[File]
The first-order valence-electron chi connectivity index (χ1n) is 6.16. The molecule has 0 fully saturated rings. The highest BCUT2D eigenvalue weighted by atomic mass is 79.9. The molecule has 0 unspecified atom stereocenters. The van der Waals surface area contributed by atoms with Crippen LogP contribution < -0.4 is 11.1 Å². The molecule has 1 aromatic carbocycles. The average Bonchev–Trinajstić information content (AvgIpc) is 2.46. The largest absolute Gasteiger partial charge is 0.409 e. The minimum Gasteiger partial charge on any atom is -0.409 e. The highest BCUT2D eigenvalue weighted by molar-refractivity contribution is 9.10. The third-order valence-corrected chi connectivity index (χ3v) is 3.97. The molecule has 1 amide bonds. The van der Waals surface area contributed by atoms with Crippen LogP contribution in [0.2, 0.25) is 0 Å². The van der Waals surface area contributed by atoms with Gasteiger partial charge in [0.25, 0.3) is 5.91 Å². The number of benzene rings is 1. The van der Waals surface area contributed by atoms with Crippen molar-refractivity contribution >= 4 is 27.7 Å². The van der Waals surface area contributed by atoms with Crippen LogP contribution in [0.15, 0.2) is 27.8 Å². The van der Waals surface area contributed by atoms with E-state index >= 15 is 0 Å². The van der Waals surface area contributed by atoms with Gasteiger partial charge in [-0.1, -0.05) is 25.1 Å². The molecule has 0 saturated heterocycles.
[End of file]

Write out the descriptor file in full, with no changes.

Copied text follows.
The first-order valence-electron chi connectivity index (χ1n) is 6.16. The molecule has 0 fully saturated rings. The highest BCUT2D eigenvalue weighted by atomic mass is 79.9. The molecule has 0 unspecified atom stereocenters. The van der Waals surface area contributed by atoms with Crippen LogP contribution < -0.4 is 11.1 Å². The molecule has 1 aromatic carbocycles. The average Bonchev–Trinajstić information content (AvgIpc) is 2.46. The largest absolute Gasteiger partial charge is 0.409 e. The minimum Gasteiger partial charge on any atom is -0.409 e. The highest BCUT2D eigenvalue weighted by molar-refractivity contribution is 9.10. The third-order valence-corrected chi connectivity index (χ3v) is 3.97. The molecule has 1 amide bonds. The van der Waals surface area contributed by atoms with Crippen LogP contribution in [0.2, 0.25) is 0 Å². The van der Waals surface area contributed by atoms with Gasteiger partial charge in [0.25, 0.3) is 5.91 Å². The number of benzene rings is 1. The van der Waals surface area contributed by atoms with Crippen molar-refractivity contribution >= 4 is 27.7 Å². The van der Waals surface area contributed by atoms with Crippen LogP contribution in [0.15, 0.2) is 27.8 Å². The van der Waals surface area contributed by atoms with E-state index >= 15 is 0 Å². The van der Waals surface area contributed by atoms with Gasteiger partial charge in [-0.1, -0.05) is 25.1 Å². The molecule has 0 saturated heterocycles.